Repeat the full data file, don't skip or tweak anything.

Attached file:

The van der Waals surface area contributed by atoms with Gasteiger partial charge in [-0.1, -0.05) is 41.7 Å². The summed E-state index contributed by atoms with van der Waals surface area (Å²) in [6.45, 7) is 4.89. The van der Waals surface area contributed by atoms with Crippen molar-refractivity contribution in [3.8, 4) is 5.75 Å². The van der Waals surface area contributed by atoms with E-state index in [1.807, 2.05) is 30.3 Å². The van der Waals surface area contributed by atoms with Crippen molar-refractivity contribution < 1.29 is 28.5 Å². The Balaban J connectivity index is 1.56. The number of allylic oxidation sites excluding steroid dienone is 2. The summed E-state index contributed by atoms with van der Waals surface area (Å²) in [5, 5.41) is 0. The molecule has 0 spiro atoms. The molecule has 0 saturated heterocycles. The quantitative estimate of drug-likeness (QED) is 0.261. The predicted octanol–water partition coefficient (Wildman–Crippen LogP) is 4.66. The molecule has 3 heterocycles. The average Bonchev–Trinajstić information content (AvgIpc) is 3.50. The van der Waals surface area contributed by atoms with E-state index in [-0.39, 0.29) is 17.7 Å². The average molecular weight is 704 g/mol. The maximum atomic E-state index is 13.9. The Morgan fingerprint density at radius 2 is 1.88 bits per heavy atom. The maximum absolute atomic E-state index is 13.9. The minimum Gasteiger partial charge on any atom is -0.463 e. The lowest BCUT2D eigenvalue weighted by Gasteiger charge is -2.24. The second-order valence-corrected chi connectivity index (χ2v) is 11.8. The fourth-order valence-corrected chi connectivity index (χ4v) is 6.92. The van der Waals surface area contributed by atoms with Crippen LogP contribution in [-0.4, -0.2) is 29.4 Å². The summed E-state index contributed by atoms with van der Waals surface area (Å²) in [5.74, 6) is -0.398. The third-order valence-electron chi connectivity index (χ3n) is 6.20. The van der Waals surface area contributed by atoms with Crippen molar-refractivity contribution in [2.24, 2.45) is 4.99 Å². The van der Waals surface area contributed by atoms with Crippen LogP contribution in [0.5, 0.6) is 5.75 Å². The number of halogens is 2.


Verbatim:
The van der Waals surface area contributed by atoms with Gasteiger partial charge in [-0.1, -0.05) is 41.7 Å². The summed E-state index contributed by atoms with van der Waals surface area (Å²) in [6.45, 7) is 4.89. The van der Waals surface area contributed by atoms with Crippen molar-refractivity contribution in [3.8, 4) is 5.75 Å². The van der Waals surface area contributed by atoms with E-state index in [1.807, 2.05) is 30.3 Å². The van der Waals surface area contributed by atoms with Crippen molar-refractivity contribution < 1.29 is 28.5 Å². The Balaban J connectivity index is 1.56. The number of allylic oxidation sites excluding steroid dienone is 2. The summed E-state index contributed by atoms with van der Waals surface area (Å²) in [5, 5.41) is 0. The molecule has 0 spiro atoms. The molecule has 0 saturated heterocycles. The quantitative estimate of drug-likeness (QED) is 0.261. The predicted octanol–water partition coefficient (Wildman–Crippen LogP) is 4.66. The molecule has 3 heterocycles. The average Bonchev–Trinajstić information content (AvgIpc) is 3.50. The van der Waals surface area contributed by atoms with E-state index in [-0.39, 0.29) is 17.7 Å². The average molecular weight is 704 g/mol. The maximum atomic E-state index is 13.9. The Morgan fingerprint density at radius 2 is 1.88 bits per heavy atom. The maximum absolute atomic E-state index is 13.9. The minimum Gasteiger partial charge on any atom is -0.463 e. The lowest BCUT2D eigenvalue weighted by Gasteiger charge is -2.24. The second-order valence-corrected chi connectivity index (χ2v) is 11.8. The fourth-order valence-corrected chi connectivity index (χ4v) is 6.92. The van der Waals surface area contributed by atoms with Crippen LogP contribution in [-0.4, -0.2) is 29.4 Å². The summed E-state index contributed by atoms with van der Waals surface area (Å²) in [5.74, 6) is -0.398. The third-order valence-electron chi connectivity index (χ3n) is 6.20. The van der Waals surface area contributed by atoms with Crippen molar-refractivity contribution in [2.24, 2.45) is 4.99 Å². The van der Waals surface area contributed by atoms with Crippen LogP contribution in [0.5, 0.6) is 5.75 Å². The number of halogens is 2.